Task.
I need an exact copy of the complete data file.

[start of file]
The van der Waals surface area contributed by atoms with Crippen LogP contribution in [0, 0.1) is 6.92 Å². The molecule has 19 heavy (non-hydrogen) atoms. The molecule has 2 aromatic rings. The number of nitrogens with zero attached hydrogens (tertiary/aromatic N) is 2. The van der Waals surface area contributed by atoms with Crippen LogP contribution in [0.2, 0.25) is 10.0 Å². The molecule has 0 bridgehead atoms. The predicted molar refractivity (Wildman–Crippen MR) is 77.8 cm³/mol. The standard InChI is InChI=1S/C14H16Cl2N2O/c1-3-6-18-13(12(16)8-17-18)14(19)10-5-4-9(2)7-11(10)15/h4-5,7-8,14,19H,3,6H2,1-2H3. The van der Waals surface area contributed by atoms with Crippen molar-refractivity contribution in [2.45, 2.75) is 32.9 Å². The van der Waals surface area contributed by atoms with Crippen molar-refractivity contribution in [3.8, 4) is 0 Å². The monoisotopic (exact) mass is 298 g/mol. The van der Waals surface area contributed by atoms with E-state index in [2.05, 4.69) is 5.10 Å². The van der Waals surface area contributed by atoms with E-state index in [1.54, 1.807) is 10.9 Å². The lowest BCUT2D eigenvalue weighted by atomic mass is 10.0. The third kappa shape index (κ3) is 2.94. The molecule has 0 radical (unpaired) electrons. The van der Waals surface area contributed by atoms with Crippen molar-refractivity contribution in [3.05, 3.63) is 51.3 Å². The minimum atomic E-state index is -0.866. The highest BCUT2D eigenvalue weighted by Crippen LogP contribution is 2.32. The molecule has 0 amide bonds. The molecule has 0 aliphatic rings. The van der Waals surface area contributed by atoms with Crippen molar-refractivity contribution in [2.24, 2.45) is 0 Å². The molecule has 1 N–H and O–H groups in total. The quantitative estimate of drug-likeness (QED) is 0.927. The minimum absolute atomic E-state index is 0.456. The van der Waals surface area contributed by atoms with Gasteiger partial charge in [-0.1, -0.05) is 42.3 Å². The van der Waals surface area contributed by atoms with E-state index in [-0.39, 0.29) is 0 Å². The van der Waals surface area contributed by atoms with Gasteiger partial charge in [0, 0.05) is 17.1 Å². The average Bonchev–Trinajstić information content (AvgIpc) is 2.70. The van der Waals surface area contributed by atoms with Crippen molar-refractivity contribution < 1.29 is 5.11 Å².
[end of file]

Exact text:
The van der Waals surface area contributed by atoms with Crippen LogP contribution in [0, 0.1) is 6.92 Å². The molecule has 19 heavy (non-hydrogen) atoms. The molecule has 2 aromatic rings. The number of nitrogens with zero attached hydrogens (tertiary/aromatic N) is 2. The van der Waals surface area contributed by atoms with Crippen LogP contribution in [0.2, 0.25) is 10.0 Å². The molecule has 0 bridgehead atoms. The predicted molar refractivity (Wildman–Crippen MR) is 77.8 cm³/mol. The standard InChI is InChI=1S/C14H16Cl2N2O/c1-3-6-18-13(12(16)8-17-18)14(19)10-5-4-9(2)7-11(10)15/h4-5,7-8,14,19H,3,6H2,1-2H3. The van der Waals surface area contributed by atoms with Crippen molar-refractivity contribution in [2.45, 2.75) is 32.9 Å². The van der Waals surface area contributed by atoms with Crippen molar-refractivity contribution in [3.8, 4) is 0 Å². The monoisotopic (exact) mass is 298 g/mol. The van der Waals surface area contributed by atoms with E-state index in [2.05, 4.69) is 5.10 Å². The van der Waals surface area contributed by atoms with E-state index in [1.54, 1.807) is 10.9 Å². The lowest BCUT2D eigenvalue weighted by atomic mass is 10.0. The third kappa shape index (κ3) is 2.94. The molecule has 0 radical (unpaired) electrons. The van der Waals surface area contributed by atoms with Crippen molar-refractivity contribution in [3.05, 3.63) is 51.3 Å². The minimum atomic E-state index is -0.866. The highest BCUT2D eigenvalue weighted by Crippen LogP contribution is 2.32. The molecule has 0 amide bonds. The molecule has 0 aliphatic rings. The van der Waals surface area contributed by atoms with Crippen molar-refractivity contribution in [2.24, 2.45) is 0 Å². The molecule has 1 N–H and O–H groups in total. The quantitative estimate of drug-likeness (QED) is 0.927. The minimum absolute atomic E-state index is 0.456. The van der Waals surface area contributed by atoms with Gasteiger partial charge in [-0.1, -0.05) is 42.3 Å². The van der Waals surface area contributed by atoms with E-state index in [-0.39, 0.29) is 0 Å². The van der Waals surface area contributed by atoms with Gasteiger partial charge in [0, 0.05) is 17.1 Å². The average Bonchev–Trinajstić information content (AvgIpc) is 2.70. The van der Waals surface area contributed by atoms with Crippen molar-refractivity contribution < 1.29 is 5.11 Å².